Preliminary studies had shown that the test insecticides, even at concentrations of 1000 PPM in 50% sucrose solution, did not have any fumigant effect within the growth chambers. The toxicity of the insecticide-tainted sucrose solution did change the bees willingness to consume the solution. The toxicity of the insecticide held in solution for seven days was not different from that of solution made fresh the day of introduction. New solutions were prepared for each replication, however.
Results and Discussion
The relative toxicity of the four synthetic pyrethroid insecticides was found to be constant in nearly all situations after the first observation. Regardless of the temperature, concentration or day of observation, the relative order of toxicity from most toxic to least toxic was: permethrin, flucythrinate, fenvalerate and fluvalinate. The product which showed the greatest actual difference in toxicity between the temperature ranges examined was fenvalerate. It was found that the test procedure was acceptable at 25 degrees C and 18 degrees C. The bees were not observed to cluster at 12 degrees C as they would in the hive and normal behavior was not observed. At 12 degrees C the bees became so inactive that feeding was reduced significantly, resulting in lower mortalities than those observed at 18 degrees C. Even under these conditions, however, the relative order of the toxicities of the test insecticides was unchanged. An accurate test at this temperature would require the use of at least three frame broodless colonies. Normal clustering behavior would be initiated and would have to be controlled so as to not raise the temperature of the bees in the cluster.
The ANOVA, GLM (General Linear Model) and TTEST procedures of SAS (Statistical Analysis System) were used for data analysis as appropriate. The GLM procedure was used when unequal cell sizes were present. The TTEST procedure was used to examine the variance between cups within a treatment. The ANOVA procedure was used for all other tests. Duncan’s Multiple Range Test (DMRT) at the 5% level was used to indicate significance of differences between means tested together.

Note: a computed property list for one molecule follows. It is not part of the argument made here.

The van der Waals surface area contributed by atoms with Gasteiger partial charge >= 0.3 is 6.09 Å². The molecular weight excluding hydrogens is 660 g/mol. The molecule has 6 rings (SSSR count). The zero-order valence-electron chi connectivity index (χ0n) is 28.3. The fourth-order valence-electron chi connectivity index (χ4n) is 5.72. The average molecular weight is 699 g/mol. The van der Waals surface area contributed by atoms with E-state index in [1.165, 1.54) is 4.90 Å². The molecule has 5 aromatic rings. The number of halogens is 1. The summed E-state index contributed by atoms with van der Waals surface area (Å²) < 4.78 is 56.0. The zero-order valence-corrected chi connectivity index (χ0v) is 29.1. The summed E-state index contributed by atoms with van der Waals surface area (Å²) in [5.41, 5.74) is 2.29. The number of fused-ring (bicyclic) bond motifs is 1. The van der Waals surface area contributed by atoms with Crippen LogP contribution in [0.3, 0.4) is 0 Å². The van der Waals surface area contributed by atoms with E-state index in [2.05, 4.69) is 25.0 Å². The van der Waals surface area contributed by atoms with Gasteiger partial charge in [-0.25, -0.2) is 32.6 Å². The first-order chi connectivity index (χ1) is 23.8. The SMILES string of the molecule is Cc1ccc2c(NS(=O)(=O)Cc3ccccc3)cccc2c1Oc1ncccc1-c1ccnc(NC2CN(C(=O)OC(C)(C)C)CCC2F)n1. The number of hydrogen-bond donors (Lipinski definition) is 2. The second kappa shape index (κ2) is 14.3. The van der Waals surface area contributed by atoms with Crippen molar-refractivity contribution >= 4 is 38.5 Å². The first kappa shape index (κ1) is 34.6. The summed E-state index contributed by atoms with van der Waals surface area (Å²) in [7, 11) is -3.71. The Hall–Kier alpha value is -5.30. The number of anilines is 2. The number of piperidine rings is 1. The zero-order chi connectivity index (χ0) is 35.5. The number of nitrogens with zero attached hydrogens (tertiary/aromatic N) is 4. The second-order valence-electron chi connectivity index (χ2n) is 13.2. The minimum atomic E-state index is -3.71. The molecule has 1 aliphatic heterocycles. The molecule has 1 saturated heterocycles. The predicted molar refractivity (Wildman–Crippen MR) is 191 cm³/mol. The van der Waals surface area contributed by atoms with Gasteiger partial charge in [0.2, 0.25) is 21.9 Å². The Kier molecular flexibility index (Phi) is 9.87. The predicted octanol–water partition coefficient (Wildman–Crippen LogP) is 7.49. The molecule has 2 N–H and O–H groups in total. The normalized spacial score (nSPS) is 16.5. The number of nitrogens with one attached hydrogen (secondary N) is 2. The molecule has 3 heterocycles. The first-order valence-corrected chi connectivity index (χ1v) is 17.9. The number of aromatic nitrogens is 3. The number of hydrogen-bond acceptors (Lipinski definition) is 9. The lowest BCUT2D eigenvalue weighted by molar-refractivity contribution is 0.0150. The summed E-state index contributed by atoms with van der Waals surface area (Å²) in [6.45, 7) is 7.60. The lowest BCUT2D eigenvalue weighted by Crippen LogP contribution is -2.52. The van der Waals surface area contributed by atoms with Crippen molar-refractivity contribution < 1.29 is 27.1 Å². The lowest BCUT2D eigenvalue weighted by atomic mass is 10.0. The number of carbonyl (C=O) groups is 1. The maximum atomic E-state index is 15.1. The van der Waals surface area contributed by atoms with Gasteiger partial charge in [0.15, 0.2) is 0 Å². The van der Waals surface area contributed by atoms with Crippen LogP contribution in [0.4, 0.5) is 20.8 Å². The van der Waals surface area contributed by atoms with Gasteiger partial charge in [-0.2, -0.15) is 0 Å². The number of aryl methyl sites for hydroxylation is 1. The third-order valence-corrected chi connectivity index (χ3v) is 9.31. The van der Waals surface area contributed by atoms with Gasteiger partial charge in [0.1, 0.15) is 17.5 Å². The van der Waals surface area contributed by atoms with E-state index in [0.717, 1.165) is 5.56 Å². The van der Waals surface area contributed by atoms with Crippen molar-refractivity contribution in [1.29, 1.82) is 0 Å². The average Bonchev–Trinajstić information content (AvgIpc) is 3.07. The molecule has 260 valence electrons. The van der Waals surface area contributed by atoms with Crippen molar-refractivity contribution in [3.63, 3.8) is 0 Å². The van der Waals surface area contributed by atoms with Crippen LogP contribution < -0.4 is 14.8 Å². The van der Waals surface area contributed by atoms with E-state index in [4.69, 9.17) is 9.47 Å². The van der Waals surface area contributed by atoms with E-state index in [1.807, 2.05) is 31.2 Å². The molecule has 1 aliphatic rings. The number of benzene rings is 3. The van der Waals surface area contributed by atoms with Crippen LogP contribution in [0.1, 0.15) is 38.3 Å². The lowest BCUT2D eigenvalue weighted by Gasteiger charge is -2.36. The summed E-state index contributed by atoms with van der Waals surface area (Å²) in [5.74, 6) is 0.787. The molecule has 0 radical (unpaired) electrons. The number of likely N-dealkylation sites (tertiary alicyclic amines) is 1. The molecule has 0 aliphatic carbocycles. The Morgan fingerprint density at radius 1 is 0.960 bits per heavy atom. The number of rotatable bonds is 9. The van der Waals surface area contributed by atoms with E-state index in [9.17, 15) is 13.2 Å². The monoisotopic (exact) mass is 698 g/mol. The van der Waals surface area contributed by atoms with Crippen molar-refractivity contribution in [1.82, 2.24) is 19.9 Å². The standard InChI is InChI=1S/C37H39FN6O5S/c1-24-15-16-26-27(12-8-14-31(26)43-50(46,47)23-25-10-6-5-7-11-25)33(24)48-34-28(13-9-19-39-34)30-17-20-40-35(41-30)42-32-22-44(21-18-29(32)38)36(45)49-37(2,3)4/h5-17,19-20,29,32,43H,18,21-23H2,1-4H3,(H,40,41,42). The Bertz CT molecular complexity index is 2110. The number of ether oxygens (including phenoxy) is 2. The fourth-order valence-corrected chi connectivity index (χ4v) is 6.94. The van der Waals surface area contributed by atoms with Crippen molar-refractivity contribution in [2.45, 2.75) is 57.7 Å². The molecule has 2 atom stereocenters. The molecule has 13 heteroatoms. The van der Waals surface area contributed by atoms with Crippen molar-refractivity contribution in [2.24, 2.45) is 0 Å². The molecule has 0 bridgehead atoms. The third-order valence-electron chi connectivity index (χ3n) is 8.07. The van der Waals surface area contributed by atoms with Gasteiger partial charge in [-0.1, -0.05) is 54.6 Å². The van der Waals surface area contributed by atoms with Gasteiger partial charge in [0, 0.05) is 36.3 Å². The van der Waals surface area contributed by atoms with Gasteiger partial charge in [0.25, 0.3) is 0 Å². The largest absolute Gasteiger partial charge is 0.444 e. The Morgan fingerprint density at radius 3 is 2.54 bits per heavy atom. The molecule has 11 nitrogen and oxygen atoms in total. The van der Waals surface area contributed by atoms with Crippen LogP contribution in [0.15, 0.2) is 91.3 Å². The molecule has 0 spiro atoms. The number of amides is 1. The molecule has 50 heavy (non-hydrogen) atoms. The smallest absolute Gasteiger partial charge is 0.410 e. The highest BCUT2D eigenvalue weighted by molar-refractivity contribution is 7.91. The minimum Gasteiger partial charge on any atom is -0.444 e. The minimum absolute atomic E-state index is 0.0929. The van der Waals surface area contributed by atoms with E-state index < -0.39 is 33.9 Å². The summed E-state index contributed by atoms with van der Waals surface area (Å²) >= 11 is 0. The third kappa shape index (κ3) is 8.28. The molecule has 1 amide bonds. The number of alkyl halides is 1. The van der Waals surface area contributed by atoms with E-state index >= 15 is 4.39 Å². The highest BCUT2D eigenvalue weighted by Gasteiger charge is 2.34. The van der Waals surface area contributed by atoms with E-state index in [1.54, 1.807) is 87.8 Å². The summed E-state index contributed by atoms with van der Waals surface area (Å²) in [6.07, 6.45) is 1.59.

Because the number of dead bees tended to converge on 100% from the higher concentrations of the more toxic products, the mean number of dead bees observed over the five days presented a clearer picture of the relative toxicities. Since the bees were exposed to the test insecticide over the entire time, this mean percentage of dead bees better represented the threat these products present to the bees in an overwintering colony. The mean number of dead bees per observation was used for all calculations unless otherwise noted and results are reported as the mean percentage of dead bees per observation.
Duplicates of one-third of each of the treatments were used to evaluate the within-treatment, between-cup variance. Analysis showed this to be such a minor contribution to total variance (0.96%) that these observations were used as a fourth replicate in further analysis, even though one-third had been run simultaneously with each of the three other replications. Analysis using only the first three replicates did not give different results than using all four.
Figure 1 shows the mean percentage of test dead bees at each observation period and the standard deviation of this measurement. This represents the mortality for each product at all five concentrations and at all three temperature ranges. The relative order of the toxicity of the products was the same in nearly all of the situations examined. Permethrin was most toxic to the bees followed by flucythrinate, fenvalerate and fluvalinate, in that order. Each of the insecticides was significantly different from the others at the 5% level using Duncans Multiple Range test. Fluvalinate was not significantly different from the control, however.
Figure 2 shows the mean percentage of dead bees per observation for each treatment by concentration. Cups receiving pure 50% sucrose solution as a control were previously assigned to a concentration for analysis. In an analysis of variance by product, concentration was a significant source of variation at a 0.01 level for all insecticides, including fluvalinate, which was not significantly different from the control in an overall analysis.
An analysis of variance by concentration (Table 1) showed significant differences between flucythrinate and fenvalerate only at a concentration of 33 PPM, even though overall means were significantly different. The only concentration at which fluvalinate and the control were significantly different was at 100 PPM. At all concentrations permethrin was significantly more toxic than the other products. Analysis using a pooled estimate of all observations of the value for the control did not change the significance of any differences. The LC50 values calculated using a log-probit analysis were: permethrin – 2.6 PPM, flucythrinate – 8.4 PPM, fenvalerate – 14.7 PPM, and fluvalinate – 799.6 PPM. Each mean represents 6 observations over 5 days for 12 cups, 3 for each of 4 replications, for a total of 120 observations.